Half-baked SC decision on Poe
The decision of the Supreme Court on the qualification of Sen. Grace Poe to run for president in the May elections was a big letdown to people who wanted a clear resolution of that issue.
The majority decision, which was agreed to by nine justices, set aside the earlier order of the Commission on Elections invalidating Poe’s certificate of candidacy for misrepresentation of facts about her citizenship and residency, and declared her qualified to aspire for the highest position of the land.
But Associate Justice Antonio Carpio pointed out in his dissenting opinion that Poe’s status as a natural-born citizen was not confirmed by a majority of the justices, or eight out of 15 justices.
He said of the nine justices, seven voted to consider her a natural-born citizen and two did not state their position on her citizenship and residency qualifications.
In addition, two justices concurred with setting aside the Comelec’s rejection of Poe’s certificate of candidacy, but refrained from passing upon the issue of her status as a natural-born citizen.
Chief Justice Maria Lourdes Sereno, however, stated that since only 12 justices participated in the deliberations on the citizenship issue, the seven justices who voted in favor of Poe constituted the majority vote on that issue.
From a layman’s point of view, the justices who did not think the issue over Poe’s citizenship is ripe for adjudication and withheld their vote may be considered to have abstained from voting. Under ordinary circumstances, an abstention is not included in the counting of the number of “aye” or “nay” votes unless the organization’s internal rules state otherwise.
So, whose interpretation on what constitutes a majority in the resolution of the citizenship issue is correct? The Chief Justice’s or that of the longest serving associate justice?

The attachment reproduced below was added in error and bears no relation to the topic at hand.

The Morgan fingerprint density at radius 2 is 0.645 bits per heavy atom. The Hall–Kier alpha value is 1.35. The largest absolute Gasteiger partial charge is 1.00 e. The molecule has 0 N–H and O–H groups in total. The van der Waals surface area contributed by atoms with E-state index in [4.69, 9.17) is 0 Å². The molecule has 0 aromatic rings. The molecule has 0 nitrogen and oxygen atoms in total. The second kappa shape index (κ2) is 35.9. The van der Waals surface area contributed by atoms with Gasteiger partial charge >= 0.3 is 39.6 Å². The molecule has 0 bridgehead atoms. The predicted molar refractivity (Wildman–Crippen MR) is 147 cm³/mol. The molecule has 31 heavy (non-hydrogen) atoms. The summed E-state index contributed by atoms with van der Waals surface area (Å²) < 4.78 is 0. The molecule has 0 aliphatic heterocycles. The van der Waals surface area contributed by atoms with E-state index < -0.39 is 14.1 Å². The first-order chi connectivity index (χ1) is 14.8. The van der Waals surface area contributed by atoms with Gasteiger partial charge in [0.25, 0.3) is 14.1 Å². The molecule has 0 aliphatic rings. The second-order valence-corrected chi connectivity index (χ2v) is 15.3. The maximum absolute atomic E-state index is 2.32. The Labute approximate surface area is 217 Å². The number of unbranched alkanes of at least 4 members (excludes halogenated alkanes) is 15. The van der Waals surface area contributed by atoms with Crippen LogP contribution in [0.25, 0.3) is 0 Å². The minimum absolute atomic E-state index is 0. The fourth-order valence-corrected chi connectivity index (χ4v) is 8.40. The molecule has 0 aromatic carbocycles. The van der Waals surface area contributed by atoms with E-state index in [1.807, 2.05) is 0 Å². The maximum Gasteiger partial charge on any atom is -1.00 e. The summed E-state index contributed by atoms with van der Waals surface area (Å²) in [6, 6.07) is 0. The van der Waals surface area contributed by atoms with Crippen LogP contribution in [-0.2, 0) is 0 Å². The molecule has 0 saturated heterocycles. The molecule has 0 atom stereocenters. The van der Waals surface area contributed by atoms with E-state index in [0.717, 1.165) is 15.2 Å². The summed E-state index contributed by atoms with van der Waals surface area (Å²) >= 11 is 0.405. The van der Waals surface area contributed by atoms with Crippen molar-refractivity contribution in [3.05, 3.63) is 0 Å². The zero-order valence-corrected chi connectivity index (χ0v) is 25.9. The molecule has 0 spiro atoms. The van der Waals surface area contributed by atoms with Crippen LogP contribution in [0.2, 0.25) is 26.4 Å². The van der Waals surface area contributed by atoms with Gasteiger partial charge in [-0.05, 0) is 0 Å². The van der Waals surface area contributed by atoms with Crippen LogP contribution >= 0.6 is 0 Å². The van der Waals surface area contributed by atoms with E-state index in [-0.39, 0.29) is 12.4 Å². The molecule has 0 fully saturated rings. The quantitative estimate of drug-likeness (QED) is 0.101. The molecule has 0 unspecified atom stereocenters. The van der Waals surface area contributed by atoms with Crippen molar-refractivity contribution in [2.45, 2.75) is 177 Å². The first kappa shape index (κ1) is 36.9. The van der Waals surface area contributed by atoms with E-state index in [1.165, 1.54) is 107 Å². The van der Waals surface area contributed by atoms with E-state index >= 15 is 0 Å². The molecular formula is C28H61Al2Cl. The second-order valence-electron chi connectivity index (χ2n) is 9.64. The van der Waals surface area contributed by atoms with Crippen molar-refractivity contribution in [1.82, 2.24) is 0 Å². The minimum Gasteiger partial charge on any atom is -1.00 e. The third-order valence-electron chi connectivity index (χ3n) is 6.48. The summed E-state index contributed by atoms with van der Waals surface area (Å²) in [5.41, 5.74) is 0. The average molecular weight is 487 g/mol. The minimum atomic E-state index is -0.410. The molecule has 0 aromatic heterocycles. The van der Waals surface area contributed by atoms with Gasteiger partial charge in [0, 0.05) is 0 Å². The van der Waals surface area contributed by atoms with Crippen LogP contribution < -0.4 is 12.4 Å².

Noticeably, despite the fact that this issue was known to the justices before the promulgation of the majority decision, no other justices in the majority weighed in on it or did any act to settle it and avoid confusion about the true state of Poe’s citizenship.
Thus, rather than put the citizenship controversy to rest, the decision muddled it and provided plausible justification for the filing of a motion for reconsideration by the losing parties.
This kind of “majority vote” issue did not arise during the watch of then Chief Justices
Hilario Davide Jr. and Reynato Puno. The tribunal’s decisions then on important social and political issues were cut and dried. The justices’ positions were clearly defined and spelled out. The litigants knew exactly whether or not they got the nod of the majority of the justices.
According to a court insider, when an important case is under consideration by the entire court, the chief justice sets the agenda in the definition of the issues to be passed upon and the manner they should be resolved.
On the strength of the chief justice’s moral leadership and esteem among his or her colleagues, the “Chief” can steer the flow of the discussion of the issues and the shape of the majority decision without telling the justices how to vote.
The idea is, whatever decision is promulgated can be clearly understood by the public, not just the lawyers, and can serve as the standard against which similar or related issues that may arise in the future can be measured.
The motions for reconsideration filed by the losing parties will give the tribunal an opportunity to resolve clearly and unequivocally the issue on Poe’s citizenship status.
Since the filing of these motions opens the case for fresh deliberations by the tribunal, the justices whose silence on the citizenship issue raised questions on how such action should be interpreted can act appropriately, whichever way it goes, to resolve the “majority vote” question.
If the decision is affirmed in all respects, and the “majority vote” issue is left hanging, Poe’s citizenship status will, in the public’s perception, be in continuing legal limbo.
The motions for reconsideration have to accomplish two things: First, raise new arguments to convince the high court to uphold the Comelec order in question, and second, impress on the justices who think Poe’s citizenship is not relevant to the resolution of the case the importance of their opinion on that issue.
With the reopening of the case for discussion, it would be prudent for the justices to closely study the principle or rationale that underlies the constitutional requirement that only natural-born citizens, or Filipinos whose citizenship stems from clear biological ties to Filipino parents, should be given the privilege to hold the highest position of the land.
The requirement on natural-born citizenship is not an empty requirement. It is based on strong nationalistic principles that cannot be decided on the basis of statistics or by reference to physical features.
Anybody who claims natural-born Filipino citizenship, and therefore entitled to all the rights and privileges that accrue to that status, has the burden of proof in that assertion.
Raul J. Palabrica ([email protected]) writes a weekly column in the Business section of the Inquirer.
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